Q&A: Ben Southall
2nd February, 2011
He’s been a charity fundraiser and is now a fully-fledged adventurer. But is ‘Best Job in the World’s’ Ben Southall about to add eco-warrior to his CV? Ruth Styles met him to find out
When Tourism Queensland launched an international campaign to fill the position of caretaker on the tiny coral atoll, Hamilton Island, two years ago, no-one realised quite how much interest it would generate. Beating off competition from 34,000 other candidates, the role was eventually given to Brit, Ben Southall. Eighteen months on, he’s about to embark on a three month kayaking trip around the Great Barrier Reef to raise awareness for eco charity, Reef Check. So what’s turned him into a passionate advocate for the reef? And is the thought of getting up close and personal with some of the reef’s less-than-friendly inhabitants keeping him awake at night? Of course not, says Ben. It’s a whole new adventure and he can’t wait for it to start.
Ruth Styles: Before you won the Best Job in the World competition, you were a fundraiser: moving to a coral island must have been a bit of a change?
Ben Southall: ‘It was a bit, although not as much as you might think. I worked for the Royal Star and Garter [a charity which works with retired servicemen] but I used to travel throughout Southern Africa, hiring four wheel drives and going on overland journeys.
Because I enjoyed the adventure, I put together a five year plan to circumnavigate the continent and see as much of it as I could.
Originally, I was going to do it with a friend and to raise funds for charity, so arranged to do five marathons and climb the five highest mountains in Africa within the year on the road. Unfortunately, my friend dropped out at the last minute, so it was a case of do I stay or do I go? I decided to go and had a year of pure adventure. About 10 days after I got back, I saw the ad for 'Best Job in the World' and just decided to go for it.'
RS: What did you think of the island – it must have been amazing to be in such an ecologically diverse place?
BS: ‘Hamilton Island isn't completely wild - there are 1,500 people who live there and a resort - so it wasn't really an 'existence' in the Robinson Crusoe sense. Only about 25 per cent of it is inhabited, so there are lots of little deer and wallabies there. The best bit is under the water though on the Great Barrier Reef; it's another world down there. There's something like 1,500 species of fish, 300 different corals, whales, dolphins, sharks, so it's impossible to see it all in a single trip there. Even a scuba dive only gives you an hour under water.'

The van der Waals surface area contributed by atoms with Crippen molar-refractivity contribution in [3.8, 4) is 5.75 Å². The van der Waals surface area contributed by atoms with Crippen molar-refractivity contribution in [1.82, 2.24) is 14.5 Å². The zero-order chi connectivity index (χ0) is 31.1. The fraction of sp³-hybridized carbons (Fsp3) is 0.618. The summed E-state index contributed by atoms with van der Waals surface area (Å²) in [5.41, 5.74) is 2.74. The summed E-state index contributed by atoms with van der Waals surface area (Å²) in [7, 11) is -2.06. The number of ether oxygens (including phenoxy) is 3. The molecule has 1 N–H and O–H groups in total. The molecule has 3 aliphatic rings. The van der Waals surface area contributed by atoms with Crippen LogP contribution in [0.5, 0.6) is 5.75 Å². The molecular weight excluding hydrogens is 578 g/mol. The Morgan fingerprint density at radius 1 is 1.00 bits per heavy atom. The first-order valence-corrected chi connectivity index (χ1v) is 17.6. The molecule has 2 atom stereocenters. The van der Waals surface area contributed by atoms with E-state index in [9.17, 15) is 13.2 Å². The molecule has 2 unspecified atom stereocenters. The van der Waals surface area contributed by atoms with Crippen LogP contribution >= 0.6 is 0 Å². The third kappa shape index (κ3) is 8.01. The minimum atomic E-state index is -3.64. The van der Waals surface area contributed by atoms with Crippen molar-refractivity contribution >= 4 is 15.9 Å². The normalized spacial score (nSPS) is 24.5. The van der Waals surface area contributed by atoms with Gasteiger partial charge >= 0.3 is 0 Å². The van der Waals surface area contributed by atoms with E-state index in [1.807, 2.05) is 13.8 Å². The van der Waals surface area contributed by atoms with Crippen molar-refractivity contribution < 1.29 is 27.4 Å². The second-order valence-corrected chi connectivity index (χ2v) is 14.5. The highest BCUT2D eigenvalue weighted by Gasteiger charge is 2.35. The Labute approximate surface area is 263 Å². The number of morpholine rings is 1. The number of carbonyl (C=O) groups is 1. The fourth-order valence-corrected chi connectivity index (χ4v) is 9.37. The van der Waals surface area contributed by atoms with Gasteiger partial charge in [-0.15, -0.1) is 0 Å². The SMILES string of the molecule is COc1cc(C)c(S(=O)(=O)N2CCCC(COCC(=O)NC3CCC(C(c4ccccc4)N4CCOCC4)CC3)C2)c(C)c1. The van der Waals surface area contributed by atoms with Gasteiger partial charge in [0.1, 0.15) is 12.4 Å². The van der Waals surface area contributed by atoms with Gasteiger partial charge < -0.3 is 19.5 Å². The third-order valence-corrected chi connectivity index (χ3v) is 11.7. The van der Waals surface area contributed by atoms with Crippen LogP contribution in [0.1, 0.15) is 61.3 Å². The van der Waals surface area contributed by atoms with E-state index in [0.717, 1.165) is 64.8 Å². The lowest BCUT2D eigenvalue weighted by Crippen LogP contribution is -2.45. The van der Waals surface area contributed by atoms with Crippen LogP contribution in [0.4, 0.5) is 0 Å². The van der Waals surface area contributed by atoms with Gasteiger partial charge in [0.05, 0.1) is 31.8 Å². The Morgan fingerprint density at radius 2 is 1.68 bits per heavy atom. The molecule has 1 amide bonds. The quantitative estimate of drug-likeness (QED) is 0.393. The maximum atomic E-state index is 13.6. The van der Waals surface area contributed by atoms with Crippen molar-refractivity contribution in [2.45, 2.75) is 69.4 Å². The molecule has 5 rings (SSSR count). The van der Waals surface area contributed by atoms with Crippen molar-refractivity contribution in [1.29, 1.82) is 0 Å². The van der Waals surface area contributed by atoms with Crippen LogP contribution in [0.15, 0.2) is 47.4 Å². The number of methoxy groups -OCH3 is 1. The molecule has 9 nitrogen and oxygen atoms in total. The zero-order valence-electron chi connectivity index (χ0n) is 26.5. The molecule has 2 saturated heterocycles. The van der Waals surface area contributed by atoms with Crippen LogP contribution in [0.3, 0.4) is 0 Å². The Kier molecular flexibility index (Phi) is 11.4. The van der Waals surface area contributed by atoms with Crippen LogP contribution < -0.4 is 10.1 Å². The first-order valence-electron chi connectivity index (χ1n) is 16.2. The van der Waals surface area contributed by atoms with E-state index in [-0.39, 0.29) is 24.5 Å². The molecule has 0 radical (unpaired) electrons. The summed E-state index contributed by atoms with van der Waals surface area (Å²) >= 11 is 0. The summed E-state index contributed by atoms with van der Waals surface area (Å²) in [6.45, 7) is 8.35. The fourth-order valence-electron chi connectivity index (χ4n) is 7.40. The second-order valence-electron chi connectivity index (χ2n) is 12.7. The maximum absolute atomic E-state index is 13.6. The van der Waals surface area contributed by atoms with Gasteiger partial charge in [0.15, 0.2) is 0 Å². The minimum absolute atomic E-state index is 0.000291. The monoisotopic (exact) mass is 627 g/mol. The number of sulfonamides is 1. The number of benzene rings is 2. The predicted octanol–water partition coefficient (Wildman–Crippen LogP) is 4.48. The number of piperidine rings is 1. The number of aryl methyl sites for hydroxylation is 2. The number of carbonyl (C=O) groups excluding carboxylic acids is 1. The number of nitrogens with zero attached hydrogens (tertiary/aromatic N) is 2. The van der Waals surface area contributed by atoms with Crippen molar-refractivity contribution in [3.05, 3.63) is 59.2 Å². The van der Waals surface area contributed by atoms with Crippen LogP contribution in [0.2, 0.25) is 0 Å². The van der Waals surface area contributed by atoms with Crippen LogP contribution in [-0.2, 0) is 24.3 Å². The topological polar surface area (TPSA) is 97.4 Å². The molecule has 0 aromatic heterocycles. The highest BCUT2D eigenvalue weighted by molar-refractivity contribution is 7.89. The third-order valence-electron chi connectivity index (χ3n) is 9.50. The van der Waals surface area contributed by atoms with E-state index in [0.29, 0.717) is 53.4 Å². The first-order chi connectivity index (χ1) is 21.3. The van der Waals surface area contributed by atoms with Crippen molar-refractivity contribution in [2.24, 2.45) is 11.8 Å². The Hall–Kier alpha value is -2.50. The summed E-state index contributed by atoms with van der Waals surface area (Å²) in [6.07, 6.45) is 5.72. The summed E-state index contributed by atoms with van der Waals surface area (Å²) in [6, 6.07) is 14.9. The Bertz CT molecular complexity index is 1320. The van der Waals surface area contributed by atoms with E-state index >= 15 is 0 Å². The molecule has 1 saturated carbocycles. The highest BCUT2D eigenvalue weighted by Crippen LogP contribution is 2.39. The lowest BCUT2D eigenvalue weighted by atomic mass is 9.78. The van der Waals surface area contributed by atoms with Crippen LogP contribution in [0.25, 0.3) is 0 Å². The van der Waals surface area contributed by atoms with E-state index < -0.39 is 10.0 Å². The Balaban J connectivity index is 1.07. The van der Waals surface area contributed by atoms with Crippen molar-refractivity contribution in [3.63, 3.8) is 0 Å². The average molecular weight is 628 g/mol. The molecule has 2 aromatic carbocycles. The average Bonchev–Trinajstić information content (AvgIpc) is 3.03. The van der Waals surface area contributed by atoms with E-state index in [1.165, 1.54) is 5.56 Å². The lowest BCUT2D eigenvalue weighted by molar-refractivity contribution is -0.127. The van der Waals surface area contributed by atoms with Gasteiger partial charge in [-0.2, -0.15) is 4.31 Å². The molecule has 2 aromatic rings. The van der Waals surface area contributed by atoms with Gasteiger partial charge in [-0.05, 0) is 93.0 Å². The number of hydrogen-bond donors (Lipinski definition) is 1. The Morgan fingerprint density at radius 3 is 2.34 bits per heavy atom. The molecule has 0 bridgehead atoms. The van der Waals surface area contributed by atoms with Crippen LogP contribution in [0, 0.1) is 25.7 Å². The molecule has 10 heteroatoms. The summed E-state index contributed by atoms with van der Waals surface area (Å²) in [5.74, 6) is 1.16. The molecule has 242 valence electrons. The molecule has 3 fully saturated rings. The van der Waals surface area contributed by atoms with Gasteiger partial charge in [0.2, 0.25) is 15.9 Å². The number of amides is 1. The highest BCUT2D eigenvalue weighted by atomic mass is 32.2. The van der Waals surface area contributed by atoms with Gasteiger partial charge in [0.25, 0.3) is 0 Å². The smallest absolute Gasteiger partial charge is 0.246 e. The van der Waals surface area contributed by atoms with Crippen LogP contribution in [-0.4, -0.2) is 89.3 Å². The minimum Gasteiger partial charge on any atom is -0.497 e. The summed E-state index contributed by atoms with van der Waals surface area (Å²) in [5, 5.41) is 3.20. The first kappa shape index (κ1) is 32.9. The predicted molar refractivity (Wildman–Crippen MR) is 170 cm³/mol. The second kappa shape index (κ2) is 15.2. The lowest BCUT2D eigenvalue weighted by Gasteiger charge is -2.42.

RS: What was the best part of the Best Job in the World?
BS: 'The diving was amazing and I did it around 50 to 60 times. The Great Barrier Reef is 1,500 miles long, so I guess I've seen about one per cent of it. If you only go once, you¹ve hardly seen anything! Once I was diving off Lady Elliot Island and I went through this blowhole in the rock and this wall of coral, then spotted this turtle around 25 to 30 metres away. Green turtles are pretty shy but this one turned and swam towards me. It got to five metres and I couldn't believe it, then it swam right up to me and the camera - so close I could run my hand over the back of its shell - and I got the whole thing on film. It just made my day.'
RS: You’re now doing a kayaking trip – the ‘Best Expedition in the World’. What made you want to do it?
BS: 'One of the reasons I'm doing it is to raise awareness for a charity called Reef Check, who look at what's going on with the reef. They work with volunteers to record things like the numbers of an individual species of fish in a particular area and what's happening to the coral in different areas. Their information is then used by scientists to work out things like how climate change and global warming are affecting the Great Barrier Reef.'
RS: You were stung by a jellyfish while diving in 2009, are you at all worried about how the local marine life might react to you?